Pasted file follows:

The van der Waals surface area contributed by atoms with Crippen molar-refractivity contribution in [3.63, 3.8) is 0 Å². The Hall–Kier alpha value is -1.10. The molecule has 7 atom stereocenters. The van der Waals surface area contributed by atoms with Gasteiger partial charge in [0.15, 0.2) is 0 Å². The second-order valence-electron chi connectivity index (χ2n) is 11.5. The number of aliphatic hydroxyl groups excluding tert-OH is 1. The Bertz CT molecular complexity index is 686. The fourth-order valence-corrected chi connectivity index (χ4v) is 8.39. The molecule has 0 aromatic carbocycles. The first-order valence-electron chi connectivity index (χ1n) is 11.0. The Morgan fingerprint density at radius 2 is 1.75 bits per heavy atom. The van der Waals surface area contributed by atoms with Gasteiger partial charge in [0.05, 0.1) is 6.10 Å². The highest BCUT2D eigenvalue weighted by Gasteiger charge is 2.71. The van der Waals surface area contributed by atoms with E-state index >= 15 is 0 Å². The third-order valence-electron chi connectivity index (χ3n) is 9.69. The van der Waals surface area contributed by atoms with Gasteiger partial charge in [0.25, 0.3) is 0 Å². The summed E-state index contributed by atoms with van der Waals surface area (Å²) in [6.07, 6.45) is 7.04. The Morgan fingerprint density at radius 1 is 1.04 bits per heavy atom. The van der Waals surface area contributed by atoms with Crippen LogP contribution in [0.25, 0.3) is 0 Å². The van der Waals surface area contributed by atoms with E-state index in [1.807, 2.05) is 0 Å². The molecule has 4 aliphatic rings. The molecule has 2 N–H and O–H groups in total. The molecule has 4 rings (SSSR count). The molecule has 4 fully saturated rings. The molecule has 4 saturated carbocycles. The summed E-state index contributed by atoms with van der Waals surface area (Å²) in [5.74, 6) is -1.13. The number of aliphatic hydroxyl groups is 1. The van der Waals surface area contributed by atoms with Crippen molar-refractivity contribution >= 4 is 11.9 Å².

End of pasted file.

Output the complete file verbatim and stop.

The van der Waals surface area contributed by atoms with Crippen molar-refractivity contribution in [3.63, 3.8) is 0 Å². The Hall–Kier alpha value is -1.10. The molecule has 7 atom stereocenters. The van der Waals surface area contributed by atoms with Gasteiger partial charge in [0.15, 0.2) is 0 Å². The second-order valence-electron chi connectivity index (χ2n) is 11.5. The number of aliphatic hydroxyl groups excluding tert-OH is 1. The Bertz CT molecular complexity index is 686. The fourth-order valence-corrected chi connectivity index (χ4v) is 8.39. The molecule has 0 aromatic carbocycles. The first-order valence-electron chi connectivity index (χ1n) is 11.0. The Morgan fingerprint density at radius 2 is 1.75 bits per heavy atom. The van der Waals surface area contributed by atoms with Gasteiger partial charge in [0.05, 0.1) is 6.10 Å². The highest BCUT2D eigenvalue weighted by Gasteiger charge is 2.71. The van der Waals surface area contributed by atoms with E-state index >= 15 is 0 Å². The third-order valence-electron chi connectivity index (χ3n) is 9.69. The van der Waals surface area contributed by atoms with Gasteiger partial charge in [0.25, 0.3) is 0 Å². The summed E-state index contributed by atoms with van der Waals surface area (Å²) in [6.07, 6.45) is 7.04. The Morgan fingerprint density at radius 1 is 1.04 bits per heavy atom. The van der Waals surface area contributed by atoms with Crippen LogP contribution in [0.25, 0.3) is 0 Å². The van der Waals surface area contributed by atoms with E-state index in [1.807, 2.05) is 0 Å². The molecule has 4 aliphatic rings. The molecule has 2 N–H and O–H groups in total. The molecule has 4 rings (SSSR count). The molecule has 4 fully saturated rings. The molecule has 4 saturated carbocycles. The summed E-state index contributed by atoms with van der Waals surface area (Å²) in [5.74, 6) is -1.13. The number of aliphatic hydroxyl groups is 1. The van der Waals surface area contributed by atoms with Crippen molar-refractivity contribution >= 4 is 11.9 Å².